Rambling on sat afternoon

1:09 PM

I finished correcting
tests and homework.
Sheesh. It is a lot of
work. That’s not really
me in the picture. I
just thought it was
kind of a funny pic.

At the beginning of each
term, I seem to obsess
about one composer in
in my private thoughts.
This term, it’s Schubert
for some reason.

I know that many students
relate to Schubert. (Alright
many is a relative term but
I do see that some students remark
on their homework how much
they like Schubert’s unfinished
Symphony on the listening).

For some reason I have been playing through his Impromptus and Moments Musical. This AM I treated myself to his Sonata in Bb. First I listened to the recording while I corrected papers. Then for positive reinforcement for getting that done, I let myself sit and play through it at the piano.

Schubert’s melodies continue to have a specific charm. And I always like it when he jumps to an odd chord, usually at a surprising third relationship.
I watched some more
of Bernstein’s Young
People’s Concerts last
night. I watched the
one on “American Music.”
I found it embaressing
how he dismissed the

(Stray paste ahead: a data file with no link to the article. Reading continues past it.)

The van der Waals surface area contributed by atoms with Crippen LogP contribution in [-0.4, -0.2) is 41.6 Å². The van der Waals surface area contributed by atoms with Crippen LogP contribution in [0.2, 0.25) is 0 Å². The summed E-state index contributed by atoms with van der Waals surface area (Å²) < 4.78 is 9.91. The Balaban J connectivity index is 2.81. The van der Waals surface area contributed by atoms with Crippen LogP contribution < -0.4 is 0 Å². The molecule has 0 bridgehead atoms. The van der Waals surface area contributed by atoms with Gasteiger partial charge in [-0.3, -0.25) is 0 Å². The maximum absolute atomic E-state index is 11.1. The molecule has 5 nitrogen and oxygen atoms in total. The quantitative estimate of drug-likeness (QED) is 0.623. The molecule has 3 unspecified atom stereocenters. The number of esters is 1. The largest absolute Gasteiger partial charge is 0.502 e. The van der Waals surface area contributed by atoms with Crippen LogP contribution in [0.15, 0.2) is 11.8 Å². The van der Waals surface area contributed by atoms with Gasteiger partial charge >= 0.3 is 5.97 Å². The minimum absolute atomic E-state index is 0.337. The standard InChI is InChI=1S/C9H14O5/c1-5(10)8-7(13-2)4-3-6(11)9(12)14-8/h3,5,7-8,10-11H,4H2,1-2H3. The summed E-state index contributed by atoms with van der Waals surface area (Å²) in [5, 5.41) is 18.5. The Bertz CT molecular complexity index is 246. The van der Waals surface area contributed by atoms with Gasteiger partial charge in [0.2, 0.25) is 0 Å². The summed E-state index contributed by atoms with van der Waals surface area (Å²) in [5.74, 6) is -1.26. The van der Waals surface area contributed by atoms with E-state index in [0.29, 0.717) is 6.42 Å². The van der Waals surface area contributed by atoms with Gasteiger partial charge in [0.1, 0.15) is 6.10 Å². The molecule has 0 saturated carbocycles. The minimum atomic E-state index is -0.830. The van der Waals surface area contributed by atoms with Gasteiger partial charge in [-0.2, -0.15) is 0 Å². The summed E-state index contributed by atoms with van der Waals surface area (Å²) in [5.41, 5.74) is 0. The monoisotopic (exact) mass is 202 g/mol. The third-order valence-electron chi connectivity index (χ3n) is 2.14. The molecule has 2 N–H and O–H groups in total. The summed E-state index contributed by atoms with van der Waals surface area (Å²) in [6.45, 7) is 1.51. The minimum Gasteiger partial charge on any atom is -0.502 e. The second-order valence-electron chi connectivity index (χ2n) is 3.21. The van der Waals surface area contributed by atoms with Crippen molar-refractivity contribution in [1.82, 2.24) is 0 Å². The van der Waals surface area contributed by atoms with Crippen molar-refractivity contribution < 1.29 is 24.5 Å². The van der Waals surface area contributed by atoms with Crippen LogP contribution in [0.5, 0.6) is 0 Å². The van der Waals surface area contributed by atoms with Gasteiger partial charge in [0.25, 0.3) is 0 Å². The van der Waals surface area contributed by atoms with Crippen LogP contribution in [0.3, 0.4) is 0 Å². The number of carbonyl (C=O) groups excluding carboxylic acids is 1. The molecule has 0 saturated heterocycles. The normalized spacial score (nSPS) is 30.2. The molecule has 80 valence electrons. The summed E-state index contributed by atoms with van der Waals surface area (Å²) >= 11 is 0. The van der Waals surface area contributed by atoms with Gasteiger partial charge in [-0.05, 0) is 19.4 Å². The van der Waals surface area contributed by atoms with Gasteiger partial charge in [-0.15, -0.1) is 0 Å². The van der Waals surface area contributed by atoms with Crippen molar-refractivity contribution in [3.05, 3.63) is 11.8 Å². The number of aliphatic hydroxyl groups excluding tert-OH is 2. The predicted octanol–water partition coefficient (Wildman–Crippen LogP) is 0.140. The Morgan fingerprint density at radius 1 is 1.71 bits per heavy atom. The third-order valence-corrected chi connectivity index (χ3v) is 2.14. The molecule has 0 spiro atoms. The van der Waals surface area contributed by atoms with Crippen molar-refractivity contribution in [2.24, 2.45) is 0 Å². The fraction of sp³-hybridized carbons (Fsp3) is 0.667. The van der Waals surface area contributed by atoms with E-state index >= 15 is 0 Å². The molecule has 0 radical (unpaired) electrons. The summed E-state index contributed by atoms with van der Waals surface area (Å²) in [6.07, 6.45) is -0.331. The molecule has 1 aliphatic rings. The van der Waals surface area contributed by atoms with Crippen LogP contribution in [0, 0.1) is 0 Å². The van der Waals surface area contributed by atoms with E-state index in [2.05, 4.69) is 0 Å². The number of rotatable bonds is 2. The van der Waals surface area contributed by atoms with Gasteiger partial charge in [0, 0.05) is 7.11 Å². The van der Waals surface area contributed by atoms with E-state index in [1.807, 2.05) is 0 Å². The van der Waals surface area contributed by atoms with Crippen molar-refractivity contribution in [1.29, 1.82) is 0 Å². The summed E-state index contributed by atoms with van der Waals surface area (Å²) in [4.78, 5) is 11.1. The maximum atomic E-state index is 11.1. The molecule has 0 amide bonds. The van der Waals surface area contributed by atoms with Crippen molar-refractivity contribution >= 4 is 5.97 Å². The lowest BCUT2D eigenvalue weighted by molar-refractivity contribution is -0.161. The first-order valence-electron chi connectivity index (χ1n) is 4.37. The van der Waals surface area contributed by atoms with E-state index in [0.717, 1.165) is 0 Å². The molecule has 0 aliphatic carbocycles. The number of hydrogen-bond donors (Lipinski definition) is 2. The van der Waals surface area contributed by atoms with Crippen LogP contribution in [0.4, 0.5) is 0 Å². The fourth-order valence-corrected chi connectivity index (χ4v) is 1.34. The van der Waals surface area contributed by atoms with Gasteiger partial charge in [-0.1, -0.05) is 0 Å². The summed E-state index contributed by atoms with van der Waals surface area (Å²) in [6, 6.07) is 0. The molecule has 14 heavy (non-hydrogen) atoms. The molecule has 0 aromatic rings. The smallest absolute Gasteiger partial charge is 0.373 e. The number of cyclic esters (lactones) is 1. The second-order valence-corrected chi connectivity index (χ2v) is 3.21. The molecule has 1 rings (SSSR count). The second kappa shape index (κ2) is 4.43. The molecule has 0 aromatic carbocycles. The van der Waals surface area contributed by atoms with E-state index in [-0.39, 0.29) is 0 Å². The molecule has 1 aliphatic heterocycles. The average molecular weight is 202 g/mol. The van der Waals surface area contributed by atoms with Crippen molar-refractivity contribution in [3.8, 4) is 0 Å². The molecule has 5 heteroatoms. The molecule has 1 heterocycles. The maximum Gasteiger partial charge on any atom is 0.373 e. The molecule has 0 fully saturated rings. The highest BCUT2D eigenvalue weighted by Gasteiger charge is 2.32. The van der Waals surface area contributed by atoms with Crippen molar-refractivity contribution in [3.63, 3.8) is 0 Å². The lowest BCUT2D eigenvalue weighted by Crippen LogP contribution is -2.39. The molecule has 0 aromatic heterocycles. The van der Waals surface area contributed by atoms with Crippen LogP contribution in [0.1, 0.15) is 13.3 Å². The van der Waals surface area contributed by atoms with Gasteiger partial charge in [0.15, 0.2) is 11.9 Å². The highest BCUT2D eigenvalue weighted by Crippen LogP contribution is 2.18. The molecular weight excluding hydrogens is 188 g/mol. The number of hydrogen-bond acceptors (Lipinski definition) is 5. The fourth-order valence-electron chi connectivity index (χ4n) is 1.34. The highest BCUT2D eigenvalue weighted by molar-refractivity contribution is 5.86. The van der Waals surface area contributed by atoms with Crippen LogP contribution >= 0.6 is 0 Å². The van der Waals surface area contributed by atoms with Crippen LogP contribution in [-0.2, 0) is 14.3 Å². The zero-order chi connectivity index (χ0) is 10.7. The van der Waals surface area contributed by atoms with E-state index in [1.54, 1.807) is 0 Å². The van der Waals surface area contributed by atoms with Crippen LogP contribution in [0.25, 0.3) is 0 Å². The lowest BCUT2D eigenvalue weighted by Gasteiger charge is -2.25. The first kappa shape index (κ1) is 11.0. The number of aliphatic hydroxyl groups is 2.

influence of
Native Americans
and “Negroes” on
American music.

Granted it was 1958,
but I expected more
of a composer of
his abilities.

He discussed jazz
but left African Americans
entirely out of the

I found an essay of
his from 1959 where
he did a bit better and mentioned Scott Joplin (academics
seem to love Joplin because he doesn’t involve improv?) and also (gasp) the blues. Eileen thinks I’m being too hard on him and sort of reading back into the pre Civil Rights era. She’s probably right, but I reserve the right to be unreasonable.

I teach about racism and American music. After listening to Bernstein’s televised comments from 1958, I am more convinced than ever that people benefit from understanding the impact of racism on the history of music (and even the present).

I’m putting all these pictures
on the right because
I’m still trying to figure
out WordPress (how
it wraps around pics
for instance, ahem).

I burned an audio
CD of proust’s beginning
chapter for Eileen to fall
asleep to when
she can’t find anything else.
This is a great chapter. He talks
about falling asleep and waking up and not being sure exactly where you were in time and space. I love this chapter. It’s called “overture.”

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